calf

                Pacific white-sided dolphins have polygynous mating system. Groups of this species contain individuals of both sexes, but only the dominant male mates with females of the pod. They typically breed in summer-autumn. Females give birth with intervals of 4.5 - 5 years. The gestation period lasts for 11 - 12 months, yielding a single baby, which is nursed by its mother for 8 - 10 months. Even after weaning, the female continues caring for her offspring for 2 - 3 years. Sexual maturity is reached within 5 - 6 years in females and by 8 - 10 years old - in males.

                Population

                Population threats

                Presently, Pacific white-sided dolphins are often incidentally caught in fisheries like gillnets or trawls. In the North Pacific part of their range, the animals are occasionally captured in purse-seine fisheries. The species is also hunted by Japanese coastal fishermen in the East China and Japan seas.

                Population number

                According to IUCN, the Pacific white-sided dolphin is abundant and widespread throughout its range but no overall population estimate is available. However, there are estimates of its population in following areas: the central North Pacific, which is likely to hold 900,000-1,000,000 individuals; and the U.S. West Coast - about 24,000 dolphins. Currently, Pacific white-sided dolphins are classified as Least Concern (LC) on the IUCN Red List.

                Fun Facts for Kids

                • Living in large pods, these dolphins have to be able to keep in touch. They can simply stay close to each other. But when far from each other, they use name-whistles, which are for each individual. Meanwhile, young dolphins use flipper touch as a form of communication.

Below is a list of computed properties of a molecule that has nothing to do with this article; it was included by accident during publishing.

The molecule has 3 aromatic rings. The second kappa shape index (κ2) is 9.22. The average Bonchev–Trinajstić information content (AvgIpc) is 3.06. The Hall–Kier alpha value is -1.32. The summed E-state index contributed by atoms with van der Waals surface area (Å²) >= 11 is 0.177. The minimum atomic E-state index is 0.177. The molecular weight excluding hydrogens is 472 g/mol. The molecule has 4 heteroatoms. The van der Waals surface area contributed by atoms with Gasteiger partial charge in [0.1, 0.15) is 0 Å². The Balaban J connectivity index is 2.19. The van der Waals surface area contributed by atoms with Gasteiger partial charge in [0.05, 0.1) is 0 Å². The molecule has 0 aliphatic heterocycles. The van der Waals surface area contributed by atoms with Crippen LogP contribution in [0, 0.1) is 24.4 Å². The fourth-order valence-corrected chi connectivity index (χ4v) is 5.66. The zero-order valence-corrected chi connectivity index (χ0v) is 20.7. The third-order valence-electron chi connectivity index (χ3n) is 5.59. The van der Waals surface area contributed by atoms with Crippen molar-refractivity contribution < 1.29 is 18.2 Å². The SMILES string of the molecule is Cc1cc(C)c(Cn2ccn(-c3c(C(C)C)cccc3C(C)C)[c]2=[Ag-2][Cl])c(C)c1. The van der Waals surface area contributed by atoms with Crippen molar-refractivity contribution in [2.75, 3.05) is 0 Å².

• These agile animals are known to perform various acrobatic tricks. When surfacing for air, the dolphins often make big leaps, diving back into the water. Somersaults and belly flops are among other movements these animals make.
                • Feeding in groups, each Pacific-white sided dolphin consumes up to 9 kilograms (20 lbs ) of food per day.
                • Due to their small conical teeth, these dolphins are able to easily grasp prey. When diving to feed, they can remain submerged for over 6 minutes at a time.
                • The scientific name of this species, "Lagenorhynchus obliquidens", is somehow difficult to pronounce, due to which this animal is sometimes called "lag".
                • As all dolphins, these animals are very fast swimmers. When bow-riding, they occasionally overtake slow-moving vessels.
                • As common in dolphins, these animals sleep with half a brain. Usually, when the dolphin sleeps, halves of its brain keep vigil alternately: while one half rests, the other half stays awake. Then they switch functions. This is done in order to help the animal function normally and not to drown.

                References

                1. Pacific White-Sided Dolphin Wikipedia article - https://en.wikipedia.org/wiki/Pacific_white-sided_dolphin
                2. Pacific White-Sided Dolphin on The IUCN Red List site - http://www.iucnredlist.org/details/11145/0